Publish and Subscribe

A bidirectional data flow that both pushes and listens for table transactions on another HarperDB node. 


Channels are unique namespaces used exclusively for designating data paths between Nodes. Nodes publish or subscribe to specific channels in order to pass data. Channels utilize the following naming convention - schema:table. Channels represent a single table within a schema. On the diagrams above the channel is motor:rpm. A schema and table do not have to exist for a channel to be created between nodes, however they must exist for data to be propagated between nodes.

Schema metadata

All schema, table and attribute metadata is automatically propagated throughout the cluster regardless of subscriptions. It is important to note that all metadata deletion operations like dropping schema, tables, and/or attributes will not propagate. This is to ensure these operations are only ran where necessary and to help prevent data loss.


Adding a node

In order for HarperDB clustering to work, each node must be aware of a least one other node. To add a node simply execute the add_node operation. The name and host value should be the name and host of the remote node you are connecting to; the port is the remote nodes clustering port. Cluster name and cluster port are both initially set during install, but can be updated via the settings.js file in the hdb config directory.  An important point to note is that two nodes must have the same cluster user and cluster user password to establish a connection.
This operation is adding the remote node ‘node_1’ to the node this request is being executed on (for the sake of this example let's call it node_2). Node_2 will be linked to node_1 via the pump:pressure channel. Publish is set to ‘true’, which means that any data inserted into the table ‘pressure’ within the schema ‘pump’, will be propagated to node_1. Conversely, subscribe is set to false, which means data flow is unidirectional. Any changes to schema/table pump.pressure on node _1 will not be propagated to node_2. 



HarperDB topology refers to the arrangement of nodes and connections within a cluster. HarperDB topologies are infinitely flexible and are defined node-to-node through the add node operation described above.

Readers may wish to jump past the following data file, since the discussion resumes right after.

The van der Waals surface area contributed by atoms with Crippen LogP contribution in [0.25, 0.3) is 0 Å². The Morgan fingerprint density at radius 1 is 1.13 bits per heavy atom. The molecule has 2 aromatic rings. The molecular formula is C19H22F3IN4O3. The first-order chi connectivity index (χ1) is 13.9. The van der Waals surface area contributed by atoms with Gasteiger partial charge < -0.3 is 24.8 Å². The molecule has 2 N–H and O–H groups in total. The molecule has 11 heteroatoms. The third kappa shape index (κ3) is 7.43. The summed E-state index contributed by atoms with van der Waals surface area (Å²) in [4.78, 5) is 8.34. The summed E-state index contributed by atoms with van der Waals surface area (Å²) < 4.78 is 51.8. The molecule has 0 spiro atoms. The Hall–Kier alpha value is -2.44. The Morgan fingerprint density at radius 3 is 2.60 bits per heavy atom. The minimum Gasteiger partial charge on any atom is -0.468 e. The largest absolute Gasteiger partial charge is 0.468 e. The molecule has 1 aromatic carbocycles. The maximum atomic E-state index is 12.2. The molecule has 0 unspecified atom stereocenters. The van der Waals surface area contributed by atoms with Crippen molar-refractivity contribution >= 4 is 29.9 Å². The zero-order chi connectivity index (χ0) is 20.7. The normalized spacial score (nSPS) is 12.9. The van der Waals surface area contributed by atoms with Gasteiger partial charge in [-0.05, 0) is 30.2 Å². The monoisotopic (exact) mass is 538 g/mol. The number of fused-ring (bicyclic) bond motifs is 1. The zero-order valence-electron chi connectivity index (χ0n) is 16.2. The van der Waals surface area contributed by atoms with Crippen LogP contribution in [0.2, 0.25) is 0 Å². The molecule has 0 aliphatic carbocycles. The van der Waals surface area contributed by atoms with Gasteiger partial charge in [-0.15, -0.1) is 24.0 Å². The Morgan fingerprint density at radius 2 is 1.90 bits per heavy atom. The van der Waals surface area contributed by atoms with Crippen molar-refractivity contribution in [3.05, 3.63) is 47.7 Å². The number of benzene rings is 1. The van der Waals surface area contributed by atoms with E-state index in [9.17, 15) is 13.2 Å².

Below is a simple topology where data from equipment sensors is inserted on edge nodes and then published to a gateway node, the gateway node then forwards that data to an instance of HarperDB in the cloud. The gateway and the cloud node have both a publish and subscribe relationship, which means that they can both read and write to each other on the respective channels.
The clustering functionality is very powerful and could cause a network storm if not designed with caution. I strongly recommend creating a model for your topology before you start building anything, and follow the ‘keep it simple’ design principle.

Use cases

Clustering with HarperDB offers a simple, lightweight and flexible solution to distributed edge computing and unifying solutions. Deploy HarperDB across a network of devices to gain real-time insights and the ability to provide intelligent edge analytics.
Build a data fabric architecture that spans across all your data points and create a unified, scalable system. A data fabric provides a simplified way of consolidating and managing your data across all  platforms.
Another feature that HarperDB offers is observers. Observers are 3rd party applications that can listen to and receive real-time updates from a cluster channel. Stay tuned for a more in-depth discussion on observers in a future blog.
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Topics: Developer, Clustering